Viable transition technologies bridge to cleaner, better power generation

AboitizPower Head of Energy Transition Projects Felino Bernardo

The power industry’s shift to a future with cleaner and better generation technologies require investments in “transition” technologies today to ensure energy security and affordability for present and future generations, an Aboitiz Power Corporation (AboitizPower) official said.

In particular, liquefied natural gas (LNG) is being regarded as a transition fuel to support the entry of more variable renewable energy (RE) and to give time for emerging technologies to be commercially viable.

“New and emerging technologies — energy storage, small modular nuclear reactors (SMRs), and hydrogen — are still expensive today. But our need for energy continues year-on-year and we have retiring old plants, so we really need a lot of new capacity,” said AboitizPower Head of Energy Transition Projects Felino Bernardo. “We will need more LNG-to-power projects, RE capacity, and, at some point in time, we believe that these new and emerging technologies will come in to further accelerate the transition to more decarbonized sources of electricity.”

According to the Philippine Electricity Market Corporation, 51% of the country’s registered capacity is from power plants that are more than 20 years old.

Amidst the impending depletion of the Malampaya gas field by 2027 and the moratorium on greenfield coal-fired power plants, LNG-to-power is considered a cleaner baseload alternative to coal, as it is less greenhouse gas intensive. Gas turbines also cycle more quickly, providing more flexibility when addressing the intermittencies of solar and wind power.

“We need baseload support for RE. It’s not a competition to RE, it’s an enabler for RE to grow,” Bernardo explained.

“Talking about what’s on the other side of the bridge, it’s the new technologies that are coming in. Unfortunately, we need to continue to lengthen and strengthen the bridge because there are still uncertainties on when they’re going to be available and become more affordable,” he added.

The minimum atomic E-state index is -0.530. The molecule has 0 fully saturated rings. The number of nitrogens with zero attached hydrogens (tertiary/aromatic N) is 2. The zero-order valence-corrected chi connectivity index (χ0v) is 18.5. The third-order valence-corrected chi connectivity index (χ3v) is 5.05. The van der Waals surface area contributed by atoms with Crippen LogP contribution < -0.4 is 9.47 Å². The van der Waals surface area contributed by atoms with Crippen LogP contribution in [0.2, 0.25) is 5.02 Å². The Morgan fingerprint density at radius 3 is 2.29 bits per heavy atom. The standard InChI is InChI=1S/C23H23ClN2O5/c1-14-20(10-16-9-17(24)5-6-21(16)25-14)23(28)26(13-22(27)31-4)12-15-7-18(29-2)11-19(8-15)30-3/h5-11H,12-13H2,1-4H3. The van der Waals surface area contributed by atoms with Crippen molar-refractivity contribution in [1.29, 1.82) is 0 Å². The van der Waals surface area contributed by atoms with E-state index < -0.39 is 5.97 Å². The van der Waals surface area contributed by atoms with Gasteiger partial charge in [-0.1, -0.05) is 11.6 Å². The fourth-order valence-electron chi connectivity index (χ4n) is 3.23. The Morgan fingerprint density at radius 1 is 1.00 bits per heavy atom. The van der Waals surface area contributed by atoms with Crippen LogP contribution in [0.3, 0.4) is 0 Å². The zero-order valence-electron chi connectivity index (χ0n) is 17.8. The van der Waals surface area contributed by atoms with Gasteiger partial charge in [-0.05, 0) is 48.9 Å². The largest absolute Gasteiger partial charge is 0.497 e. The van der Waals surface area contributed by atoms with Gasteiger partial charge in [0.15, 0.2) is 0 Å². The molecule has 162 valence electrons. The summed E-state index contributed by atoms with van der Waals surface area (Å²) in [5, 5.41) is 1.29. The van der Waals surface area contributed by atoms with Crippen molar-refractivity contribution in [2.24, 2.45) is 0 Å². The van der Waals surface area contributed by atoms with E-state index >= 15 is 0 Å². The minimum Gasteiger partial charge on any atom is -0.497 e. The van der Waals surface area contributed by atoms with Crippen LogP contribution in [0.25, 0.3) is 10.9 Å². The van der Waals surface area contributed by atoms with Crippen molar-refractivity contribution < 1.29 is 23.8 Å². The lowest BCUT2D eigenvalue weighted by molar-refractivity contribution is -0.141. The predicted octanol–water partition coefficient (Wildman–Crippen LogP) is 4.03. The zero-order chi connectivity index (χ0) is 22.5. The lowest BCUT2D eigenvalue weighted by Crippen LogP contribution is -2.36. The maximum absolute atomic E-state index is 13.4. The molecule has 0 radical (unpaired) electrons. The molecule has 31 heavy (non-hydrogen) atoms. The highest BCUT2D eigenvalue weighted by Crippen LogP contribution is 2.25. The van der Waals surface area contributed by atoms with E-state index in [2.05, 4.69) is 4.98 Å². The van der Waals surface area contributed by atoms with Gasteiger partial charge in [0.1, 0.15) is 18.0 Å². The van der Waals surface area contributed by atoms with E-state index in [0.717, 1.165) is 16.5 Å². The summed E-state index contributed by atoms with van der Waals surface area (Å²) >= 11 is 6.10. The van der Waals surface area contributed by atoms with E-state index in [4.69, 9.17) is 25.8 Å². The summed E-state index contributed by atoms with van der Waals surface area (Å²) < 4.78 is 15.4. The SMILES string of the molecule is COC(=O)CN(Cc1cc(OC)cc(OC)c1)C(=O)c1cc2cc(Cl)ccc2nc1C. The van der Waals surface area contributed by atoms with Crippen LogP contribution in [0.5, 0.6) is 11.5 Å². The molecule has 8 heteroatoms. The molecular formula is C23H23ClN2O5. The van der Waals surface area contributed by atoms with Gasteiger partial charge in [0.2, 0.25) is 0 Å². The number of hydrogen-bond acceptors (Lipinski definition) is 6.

The AboitizPower official also maintained that there is no one-size-fits-all solution to an evolving and dynamic process like the energy transition, emphasizing on the necessity of diversifying the energy mix, especially to minimize reliance on one single energy source.

“We’re approaching this with our balanced portfolio strategy. We want affordable electricity that can be provided by coal plants. We want a bridge technology that can be secured by LNG. And we are pursuing our RE targets to support decarbonization. All of these are needed for us to be able to deliver a balanced outcome for the energy needs of the country,” Bernardo said.

The Department of Energy (DOE) projected peak electricity demand to increase annually by 6.6% from 2020 to 2040. This coincides with the Philippine government’s economic growth targets of 6%-7% for 2024, 6.5%-7.5% for 2025, and 6.5%-8% for 2026 to 2028.

In 2022, the primary energy supply mix comprised over 50% net imported coal and oil, and 49% indigenous energy mostly from geothermal, biomass, coal, natural gas, and hydro. 

Under the Clean Energy Scenario of the Philippine Energy Plan, it was also forecasted that 50% of gross generation in 2040 will eventually come from indigenous renewable energy sources and 26% will be from LNG.

“LNG is something that we can access. Southeast Asia and North Asia are among the biggest buyers of LNG. A lot of LNG is going this way to our market, so we can access that commodity for energy security,” Bernardo said.

The DOE also said that a capacity of 1,200 megawatts from nuclear power is targeted to take part in the Philippine power mix by 2032. 

“With respect to micro modular reactors, it can address specific market needs — powering decentralized grids, data centers, and providing process heat for the industry. For medium-sized SMRs, at 300 megawatts, it’s a good source of baseload energy — dispatchable, safe, and carbon-free,” Bernardo commented. “But we are still a long way from seeing the first-of-a-kind (FOAK) installation and in developing human capability and the supply chain.” 

Taking into account the inherent costs and tradeoffs in the energy transition, Bernardo reminded fellow industry players to be very deliberate in their decisions as it will affect the energy security and affordability of present and future generations.

“What does it mean to be energy secure? Simply put, it’s having electricity every time at the right cost and the least harm,” he maintained.

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